Not all tips are created equal; two-way communication makes the difference
Occupational fraud costs U.S. businesses more than $660 billion each year, according to the Association of Certified Fraud Examiners. That’s a staggering amount of money. The group’s “2004 Report to the Nation” found that the median loss for insurance fraud ($172,500) was considerably higher than the median losses in industries like banking ($101,000) or retail ($31,000).
Insurers seeking to minimize losses need tools that have proven their effectiveness in fighting fraud.
One of the most powerful fraud detection tools available is an anonymous hotline. The ACFE study found that organizations without an anonymous reporting mechanism lost twice as much to fraud as their counterparts who invited anonymous tips.
The study also found that tips were the leading method for detecting fraud–well ahead of activities like internal audits. Clearly fostering tips is in the best interest of the bottom line.
It is important to understand that all tips are not created equal. The quality of a tip can be improved through two-way communication, which generates more detailed information than one-way communication.
For example, an anonymous note may simply say that Bob is filing false claims. Without Bob’s last name, his location or more information about the false claims, this tip will be nearly impossible to investigate.
An interview conducted by a well-trained, experienced interviewer will delve into details about the activities that will become the basis for an investigation.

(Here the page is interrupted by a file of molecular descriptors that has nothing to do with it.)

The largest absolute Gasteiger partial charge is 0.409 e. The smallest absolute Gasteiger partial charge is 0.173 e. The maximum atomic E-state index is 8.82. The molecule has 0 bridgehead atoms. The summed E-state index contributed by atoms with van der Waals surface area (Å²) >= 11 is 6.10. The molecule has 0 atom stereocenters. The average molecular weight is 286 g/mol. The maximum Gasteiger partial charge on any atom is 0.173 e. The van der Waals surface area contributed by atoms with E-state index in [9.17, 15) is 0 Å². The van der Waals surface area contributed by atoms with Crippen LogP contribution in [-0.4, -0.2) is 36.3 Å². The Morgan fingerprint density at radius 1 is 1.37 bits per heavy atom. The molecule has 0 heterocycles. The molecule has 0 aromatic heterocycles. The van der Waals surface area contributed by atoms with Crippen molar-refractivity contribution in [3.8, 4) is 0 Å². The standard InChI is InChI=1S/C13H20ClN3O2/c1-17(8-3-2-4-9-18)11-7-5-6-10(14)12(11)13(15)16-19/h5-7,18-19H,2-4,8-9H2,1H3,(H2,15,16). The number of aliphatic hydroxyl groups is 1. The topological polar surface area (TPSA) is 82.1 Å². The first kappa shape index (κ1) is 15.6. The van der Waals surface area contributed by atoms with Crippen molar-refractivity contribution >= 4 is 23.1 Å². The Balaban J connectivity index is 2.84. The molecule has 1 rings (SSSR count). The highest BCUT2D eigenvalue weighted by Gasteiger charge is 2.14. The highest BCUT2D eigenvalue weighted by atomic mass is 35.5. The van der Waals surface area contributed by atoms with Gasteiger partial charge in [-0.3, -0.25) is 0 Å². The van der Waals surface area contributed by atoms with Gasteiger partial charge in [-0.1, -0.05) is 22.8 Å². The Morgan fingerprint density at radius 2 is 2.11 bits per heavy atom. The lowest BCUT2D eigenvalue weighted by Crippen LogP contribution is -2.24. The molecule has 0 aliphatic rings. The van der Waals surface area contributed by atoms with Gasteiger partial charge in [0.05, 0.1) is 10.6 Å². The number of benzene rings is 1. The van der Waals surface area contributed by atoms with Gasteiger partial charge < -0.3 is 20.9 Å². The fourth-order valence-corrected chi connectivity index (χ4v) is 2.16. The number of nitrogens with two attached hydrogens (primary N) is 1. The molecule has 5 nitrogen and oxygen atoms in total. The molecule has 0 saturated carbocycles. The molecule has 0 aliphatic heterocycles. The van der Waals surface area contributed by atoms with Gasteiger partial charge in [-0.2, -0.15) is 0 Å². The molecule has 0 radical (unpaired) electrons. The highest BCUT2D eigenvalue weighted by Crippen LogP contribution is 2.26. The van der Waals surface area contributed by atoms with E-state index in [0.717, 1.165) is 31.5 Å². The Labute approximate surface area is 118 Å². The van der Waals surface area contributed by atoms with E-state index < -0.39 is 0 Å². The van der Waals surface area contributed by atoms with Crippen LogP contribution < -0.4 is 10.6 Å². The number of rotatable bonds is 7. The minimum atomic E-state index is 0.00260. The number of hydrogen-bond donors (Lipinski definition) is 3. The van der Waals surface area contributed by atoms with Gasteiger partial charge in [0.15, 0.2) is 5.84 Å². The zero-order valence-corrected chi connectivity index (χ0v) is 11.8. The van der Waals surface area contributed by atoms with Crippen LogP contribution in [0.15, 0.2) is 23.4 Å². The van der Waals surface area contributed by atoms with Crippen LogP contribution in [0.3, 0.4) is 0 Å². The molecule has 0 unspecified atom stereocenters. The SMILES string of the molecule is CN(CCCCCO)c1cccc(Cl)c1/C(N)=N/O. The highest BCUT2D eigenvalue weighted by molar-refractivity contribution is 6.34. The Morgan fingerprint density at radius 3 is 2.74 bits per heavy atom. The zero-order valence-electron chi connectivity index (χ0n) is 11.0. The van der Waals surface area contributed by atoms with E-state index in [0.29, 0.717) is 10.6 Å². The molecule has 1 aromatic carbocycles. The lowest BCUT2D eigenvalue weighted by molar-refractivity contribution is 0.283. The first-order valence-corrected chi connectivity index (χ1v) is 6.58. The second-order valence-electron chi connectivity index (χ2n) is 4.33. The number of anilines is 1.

The need for an interactive conversation is especially important when dealing with an anonymous caller, because there may never be another chance to gather information.
An anonymous caller often feels threatened and can be emotionally volatile. Because of this, he or she may give information in a disorganized manner and may leave out important details.
An experienced interviewer will help the person organize his or her thoughts and will ask appropriate questions to paint a complete picture of the situation.
The need for two-way communication leads to the issue of 24-hour hotline availability. Nearly half of hotline calls happen outside of regular business hours, and each call deserves equal treatment.
A person who is anxious about making an anonymous tip usually won’t leave a message, because he does not want his voice recorded. If he does leave a message, it is likely to be as brief as possible, which means the information will probably lack detail.
The best way to ensure your hotline yields actionable information is to have an experienced interviewer available 24/7. The risk of operating a part-time hotline is that someone may gather the courage to report fraud and find no one is there to answer the call, leaving the company unable to investigate the situation.
Once a tip has been received, the next critical step is making sure the appropriate people quickly learn about complaints that pertain to their area. Most hotlines receive a wide variety of tips that require different levels of response.